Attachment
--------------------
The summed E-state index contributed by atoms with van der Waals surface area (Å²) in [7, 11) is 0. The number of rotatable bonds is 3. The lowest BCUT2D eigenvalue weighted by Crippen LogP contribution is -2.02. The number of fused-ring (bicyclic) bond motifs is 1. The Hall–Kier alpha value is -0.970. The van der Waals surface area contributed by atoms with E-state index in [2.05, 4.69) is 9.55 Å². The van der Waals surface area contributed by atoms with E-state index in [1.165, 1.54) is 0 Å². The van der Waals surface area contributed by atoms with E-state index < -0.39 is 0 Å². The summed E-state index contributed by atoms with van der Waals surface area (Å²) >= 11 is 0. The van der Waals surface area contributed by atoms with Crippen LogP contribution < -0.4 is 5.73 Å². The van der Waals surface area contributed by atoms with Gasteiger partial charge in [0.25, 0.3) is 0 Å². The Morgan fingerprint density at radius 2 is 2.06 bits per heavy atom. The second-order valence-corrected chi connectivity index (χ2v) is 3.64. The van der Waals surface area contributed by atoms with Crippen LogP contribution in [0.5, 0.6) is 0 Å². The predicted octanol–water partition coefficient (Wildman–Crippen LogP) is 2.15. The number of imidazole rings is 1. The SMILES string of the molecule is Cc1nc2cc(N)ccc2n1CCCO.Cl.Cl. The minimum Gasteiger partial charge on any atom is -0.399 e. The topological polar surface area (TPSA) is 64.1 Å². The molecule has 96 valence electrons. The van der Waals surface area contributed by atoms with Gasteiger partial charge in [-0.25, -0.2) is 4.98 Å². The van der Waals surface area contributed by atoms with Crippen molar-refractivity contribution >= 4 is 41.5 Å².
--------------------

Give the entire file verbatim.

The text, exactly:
The summed E-state index contributed by atoms with van der Waals surface area (Å²) in [7, 11) is 0. The number of rotatable bonds is 3. The lowest BCUT2D eigenvalue weighted by Crippen LogP contribution is -2.02. The number of fused-ring (bicyclic) bond motifs is 1. The Hall–Kier alpha value is -0.970. The van der Waals surface area contributed by atoms with E-state index in [2.05, 4.69) is 9.55 Å². The van der Waals surface area contributed by atoms with E-state index in [1.165, 1.54) is 0 Å². The van der Waals surface area contributed by atoms with E-state index < -0.39 is 0 Å². The summed E-state index contributed by atoms with van der Waals surface area (Å²) >= 11 is 0. The van der Waals surface area contributed by atoms with Crippen LogP contribution < -0.4 is 5.73 Å². The van der Waals surface area contributed by atoms with Gasteiger partial charge in [0.25, 0.3) is 0 Å². The Morgan fingerprint density at radius 2 is 2.06 bits per heavy atom. The second-order valence-corrected chi connectivity index (χ2v) is 3.64. The van der Waals surface area contributed by atoms with Crippen LogP contribution in [0.5, 0.6) is 0 Å². The predicted octanol–water partition coefficient (Wildman–Crippen LogP) is 2.15. The number of imidazole rings is 1. The SMILES string of the molecule is Cc1nc2cc(N)ccc2n1CCCO.Cl.Cl. The minimum Gasteiger partial charge on any atom is -0.399 e. The topological polar surface area (TPSA) is 64.1 Å². The molecule has 96 valence electrons. The van der Waals surface area contributed by atoms with Gasteiger partial charge in [-0.25, -0.2) is 4.98 Å². The van der Waals surface area contributed by atoms with Crippen molar-refractivity contribution >= 4 is 41.5 Å².